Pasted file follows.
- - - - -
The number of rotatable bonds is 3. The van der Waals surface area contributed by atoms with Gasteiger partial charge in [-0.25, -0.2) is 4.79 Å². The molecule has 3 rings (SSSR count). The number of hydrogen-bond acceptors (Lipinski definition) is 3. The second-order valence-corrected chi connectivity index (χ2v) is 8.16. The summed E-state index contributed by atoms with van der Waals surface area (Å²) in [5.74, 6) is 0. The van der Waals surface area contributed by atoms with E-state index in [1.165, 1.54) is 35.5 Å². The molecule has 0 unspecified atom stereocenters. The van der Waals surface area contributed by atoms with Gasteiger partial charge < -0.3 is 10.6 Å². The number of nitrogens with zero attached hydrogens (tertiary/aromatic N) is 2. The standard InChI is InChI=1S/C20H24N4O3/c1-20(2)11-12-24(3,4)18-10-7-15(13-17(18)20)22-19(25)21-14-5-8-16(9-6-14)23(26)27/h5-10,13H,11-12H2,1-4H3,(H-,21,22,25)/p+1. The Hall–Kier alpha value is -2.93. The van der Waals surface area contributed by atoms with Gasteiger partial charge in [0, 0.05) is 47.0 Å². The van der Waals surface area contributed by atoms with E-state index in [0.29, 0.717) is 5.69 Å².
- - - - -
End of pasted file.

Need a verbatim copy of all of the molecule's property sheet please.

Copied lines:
The number of rotatable bonds is 3. The van der Waals surface area contributed by atoms with Gasteiger partial charge in [-0.25, -0.2) is 4.79 Å². The molecule has 3 rings (SSSR count). The number of hydrogen-bond acceptors (Lipinski definition) is 3. The second-order valence-corrected chi connectivity index (χ2v) is 8.16. The summed E-state index contributed by atoms with van der Waals surface area (Å²) in [5.74, 6) is 0. The van der Waals surface area contributed by atoms with E-state index in [1.165, 1.54) is 35.5 Å². The molecule has 0 unspecified atom stereocenters. The van der Waals surface area contributed by atoms with Gasteiger partial charge < -0.3 is 10.6 Å². The number of nitrogens with zero attached hydrogens (tertiary/aromatic N) is 2. The standard InChI is InChI=1S/C20H24N4O3/c1-20(2)11-12-24(3,4)18-10-7-15(13-17(18)20)22-19(25)21-14-5-8-16(9-6-14)23(26)27/h5-10,13H,11-12H2,1-4H3,(H-,21,22,25)/p+1. The Hall–Kier alpha value is -2.93. The van der Waals surface area contributed by atoms with Gasteiger partial charge in [0, 0.05) is 47.0 Å². The van der Waals surface area contributed by atoms with E-state index in [0.29, 0.717) is 5.69 Å².